Monday, January 25, 2016

Revelation 2:18-29

As John continued transmitting the messages from Jesus to the churches of Asia Minor, he began the letter to Thyatira. Of the towns addressed so far, Thyatira was by far the smallest. Although the town was small in size, by all indications of the letter, the church there was growing at an incredible rate. As with the other churches’ letters, the glorified Jesus began with commendation. Here, the church at Thyatira was doing incredibly well in a number of areas. They were full of love, and service, and faith, and patience and good works. This seemed to be a very healthy church. Earlier in the chapter, we had seen that Ephesus was reproved for lacking love, but not the church of Thyatira. They were doing very well in their love and service for one another.
Sadly, however, they failed in a key area that the Ephesians had succeeded. In verse 2, the Ephesians were commended for being able to disprove wrong teaching and lies and that had tried to creep into the church. They may have struggled with loving, but they were not short on right theology. Now, the church at Thyatira was quite the opposite. They were not short on loving, but they were in grave danger of accepting wrong theology. In verse 20, Jesus began his reasons for what he had “against” Thyatira.
In their acceptance and love, they had apparently fallen prey to false teaching and specifically the false teaching of one who called herself a prophetess. Here she is even called by the name, Jezebel, although that does not necessarily mean it was her name. “Jezebel” could perhaps be a reference to the Old Testament pagan queen who perverted the doctrine of God’s people by calling them into sin. This woman in the church at Thyatira had assumed a teaching position and was peddling a blend of Christianity and sin. In His rebuke against her, Christ mentions directly that she was leading others in sexual sin, seduction, and idolatry.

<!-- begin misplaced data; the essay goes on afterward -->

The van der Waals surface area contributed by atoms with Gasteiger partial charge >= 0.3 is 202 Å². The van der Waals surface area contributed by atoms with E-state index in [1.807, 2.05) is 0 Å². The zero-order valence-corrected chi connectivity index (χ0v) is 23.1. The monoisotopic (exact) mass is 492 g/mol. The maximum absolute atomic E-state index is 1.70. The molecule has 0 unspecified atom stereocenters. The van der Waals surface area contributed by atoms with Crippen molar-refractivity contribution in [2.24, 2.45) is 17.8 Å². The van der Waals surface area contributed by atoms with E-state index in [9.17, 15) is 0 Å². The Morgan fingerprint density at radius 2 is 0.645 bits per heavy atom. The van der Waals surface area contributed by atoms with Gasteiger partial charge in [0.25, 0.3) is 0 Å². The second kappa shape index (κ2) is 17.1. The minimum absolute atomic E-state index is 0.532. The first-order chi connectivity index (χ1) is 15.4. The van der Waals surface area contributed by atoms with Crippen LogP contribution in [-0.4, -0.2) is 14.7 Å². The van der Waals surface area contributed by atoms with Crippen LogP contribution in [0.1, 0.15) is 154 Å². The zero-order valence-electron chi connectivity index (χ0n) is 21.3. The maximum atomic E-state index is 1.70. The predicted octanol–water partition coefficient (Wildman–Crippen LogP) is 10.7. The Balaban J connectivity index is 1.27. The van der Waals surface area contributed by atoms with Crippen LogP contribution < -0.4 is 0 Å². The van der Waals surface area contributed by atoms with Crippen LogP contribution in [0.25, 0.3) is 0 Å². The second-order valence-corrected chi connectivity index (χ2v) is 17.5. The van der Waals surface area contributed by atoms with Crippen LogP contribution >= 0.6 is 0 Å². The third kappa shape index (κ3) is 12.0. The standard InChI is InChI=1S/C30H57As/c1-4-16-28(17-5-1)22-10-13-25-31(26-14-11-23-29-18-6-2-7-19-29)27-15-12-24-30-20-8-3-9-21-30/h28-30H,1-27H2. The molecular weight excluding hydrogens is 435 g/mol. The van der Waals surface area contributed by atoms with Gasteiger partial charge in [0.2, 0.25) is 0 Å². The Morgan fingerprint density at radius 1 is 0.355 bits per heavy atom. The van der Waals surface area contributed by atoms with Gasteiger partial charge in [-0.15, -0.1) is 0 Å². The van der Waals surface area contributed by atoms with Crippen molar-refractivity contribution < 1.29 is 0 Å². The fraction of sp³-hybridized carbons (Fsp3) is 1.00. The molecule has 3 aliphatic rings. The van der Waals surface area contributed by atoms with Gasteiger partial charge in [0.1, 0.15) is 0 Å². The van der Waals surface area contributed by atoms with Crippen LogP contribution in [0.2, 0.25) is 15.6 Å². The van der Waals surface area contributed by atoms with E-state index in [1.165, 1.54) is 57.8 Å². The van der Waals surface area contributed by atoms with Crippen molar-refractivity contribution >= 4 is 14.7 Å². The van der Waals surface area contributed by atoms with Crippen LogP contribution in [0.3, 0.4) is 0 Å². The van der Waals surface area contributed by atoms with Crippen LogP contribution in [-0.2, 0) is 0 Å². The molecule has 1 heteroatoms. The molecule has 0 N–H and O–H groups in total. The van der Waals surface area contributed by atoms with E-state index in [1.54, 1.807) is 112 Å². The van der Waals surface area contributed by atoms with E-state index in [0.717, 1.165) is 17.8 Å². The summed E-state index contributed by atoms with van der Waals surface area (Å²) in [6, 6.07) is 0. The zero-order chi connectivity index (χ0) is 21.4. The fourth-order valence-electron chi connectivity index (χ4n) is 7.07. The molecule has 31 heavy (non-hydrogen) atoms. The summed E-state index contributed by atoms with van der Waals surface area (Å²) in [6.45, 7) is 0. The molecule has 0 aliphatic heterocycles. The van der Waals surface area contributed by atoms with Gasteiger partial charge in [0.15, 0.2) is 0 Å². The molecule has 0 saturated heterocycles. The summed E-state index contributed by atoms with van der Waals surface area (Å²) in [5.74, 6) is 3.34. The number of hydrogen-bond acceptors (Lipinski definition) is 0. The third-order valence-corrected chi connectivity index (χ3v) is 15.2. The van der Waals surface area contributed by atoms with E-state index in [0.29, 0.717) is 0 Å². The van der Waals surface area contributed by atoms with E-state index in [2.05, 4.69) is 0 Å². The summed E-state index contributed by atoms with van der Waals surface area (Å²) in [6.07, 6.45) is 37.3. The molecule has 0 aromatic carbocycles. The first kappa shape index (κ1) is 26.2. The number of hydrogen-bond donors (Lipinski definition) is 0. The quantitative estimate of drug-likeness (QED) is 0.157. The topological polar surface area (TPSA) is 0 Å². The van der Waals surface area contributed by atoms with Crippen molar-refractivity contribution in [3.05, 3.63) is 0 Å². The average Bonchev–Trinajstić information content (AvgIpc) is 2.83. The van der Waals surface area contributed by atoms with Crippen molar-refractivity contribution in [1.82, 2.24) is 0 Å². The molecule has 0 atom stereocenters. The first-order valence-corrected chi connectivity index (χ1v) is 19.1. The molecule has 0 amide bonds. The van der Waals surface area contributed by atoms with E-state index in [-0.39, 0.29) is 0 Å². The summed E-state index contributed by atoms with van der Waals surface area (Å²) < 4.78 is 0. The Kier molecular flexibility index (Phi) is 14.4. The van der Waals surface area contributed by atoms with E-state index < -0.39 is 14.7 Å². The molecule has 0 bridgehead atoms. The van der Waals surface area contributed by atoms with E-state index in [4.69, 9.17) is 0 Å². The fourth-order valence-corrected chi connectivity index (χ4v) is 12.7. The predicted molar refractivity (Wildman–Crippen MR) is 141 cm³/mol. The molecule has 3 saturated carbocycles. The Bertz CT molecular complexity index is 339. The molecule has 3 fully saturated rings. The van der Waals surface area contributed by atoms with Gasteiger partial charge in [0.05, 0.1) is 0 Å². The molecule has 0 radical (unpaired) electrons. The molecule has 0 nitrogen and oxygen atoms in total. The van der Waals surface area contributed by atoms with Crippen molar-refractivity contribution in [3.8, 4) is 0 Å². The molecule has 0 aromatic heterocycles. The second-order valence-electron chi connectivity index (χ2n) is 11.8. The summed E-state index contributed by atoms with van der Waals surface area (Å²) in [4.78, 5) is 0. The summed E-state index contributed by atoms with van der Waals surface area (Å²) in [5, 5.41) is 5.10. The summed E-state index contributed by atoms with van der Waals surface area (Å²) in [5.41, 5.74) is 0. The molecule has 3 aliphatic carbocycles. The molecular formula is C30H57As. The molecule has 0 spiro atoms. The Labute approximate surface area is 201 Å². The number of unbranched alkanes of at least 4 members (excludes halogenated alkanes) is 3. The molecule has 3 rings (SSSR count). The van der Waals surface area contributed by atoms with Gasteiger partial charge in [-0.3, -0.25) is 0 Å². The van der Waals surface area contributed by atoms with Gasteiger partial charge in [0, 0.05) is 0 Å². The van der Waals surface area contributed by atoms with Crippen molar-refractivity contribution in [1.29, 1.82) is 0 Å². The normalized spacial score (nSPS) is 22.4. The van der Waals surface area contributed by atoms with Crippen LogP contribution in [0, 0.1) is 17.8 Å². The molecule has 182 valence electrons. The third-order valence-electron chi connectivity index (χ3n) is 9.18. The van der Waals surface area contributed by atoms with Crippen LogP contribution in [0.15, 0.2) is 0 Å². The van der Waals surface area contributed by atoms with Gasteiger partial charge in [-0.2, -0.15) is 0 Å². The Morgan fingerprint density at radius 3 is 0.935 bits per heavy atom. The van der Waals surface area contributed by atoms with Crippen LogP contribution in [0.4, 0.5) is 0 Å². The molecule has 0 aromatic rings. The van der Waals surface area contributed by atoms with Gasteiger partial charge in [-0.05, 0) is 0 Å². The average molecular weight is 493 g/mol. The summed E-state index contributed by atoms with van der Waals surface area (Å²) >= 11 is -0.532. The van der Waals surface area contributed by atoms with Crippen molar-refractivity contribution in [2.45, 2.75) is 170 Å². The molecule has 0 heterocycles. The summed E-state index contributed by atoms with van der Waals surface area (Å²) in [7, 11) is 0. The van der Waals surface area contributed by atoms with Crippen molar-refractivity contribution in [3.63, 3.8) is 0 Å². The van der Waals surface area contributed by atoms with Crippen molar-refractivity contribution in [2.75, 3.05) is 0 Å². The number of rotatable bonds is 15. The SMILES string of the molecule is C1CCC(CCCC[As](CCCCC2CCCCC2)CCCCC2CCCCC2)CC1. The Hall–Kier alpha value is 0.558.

She was clearly a wolf in shepherd’s clothing. 
For too long she had been preying on the members of this bustling little church in Thyatira. Now, for the purity of His church, Jesus was calling her out and commanding those who were following her to repent.
To this polluted church came the warning of Christ. He was the One whom we saw in the beginning of this vision standing in the midst of the seven candlesticks. He was there in the presence of his seven churches ministering to them and cultivating them. Now, he gave a warning to one of those churches that He was intimately tending. The warning is found in verses 22-23. This woman who was teaching that sin was acceptable in the church would be cast out and would face the dire consequences of her perversion, and those who chose to follow her would also face equal devastation. Sin in the church was unacceptable. Those who taught such lies and those who followed those lies would be cast out of the church by Christ and destroyed.
Thyatira is a case study for sin in the church. There are those who are convinced that some sins are less grievous than others. They imagine that since they are not committing the dreadful sin of fornication they are not that bad. However, in the presence of a perfect and holy God, all sin is unacceptable, and any who would knowingly continue in unrepentant sin fool themselves into thinking that God does not care. God desires that His church be pure and constantly repentant. He wants His people to put away all sins, great and small - the sin of fornication and the sin of complaining, the sin of false doctrine and the sin of gossip, the sin of deception and the sin of selfishness. God desires that His people be pure and holy and that His church reflect His Holy character.

Reflect: What specific warnings does Jesus give to the church at Thyatira in verses 22-23?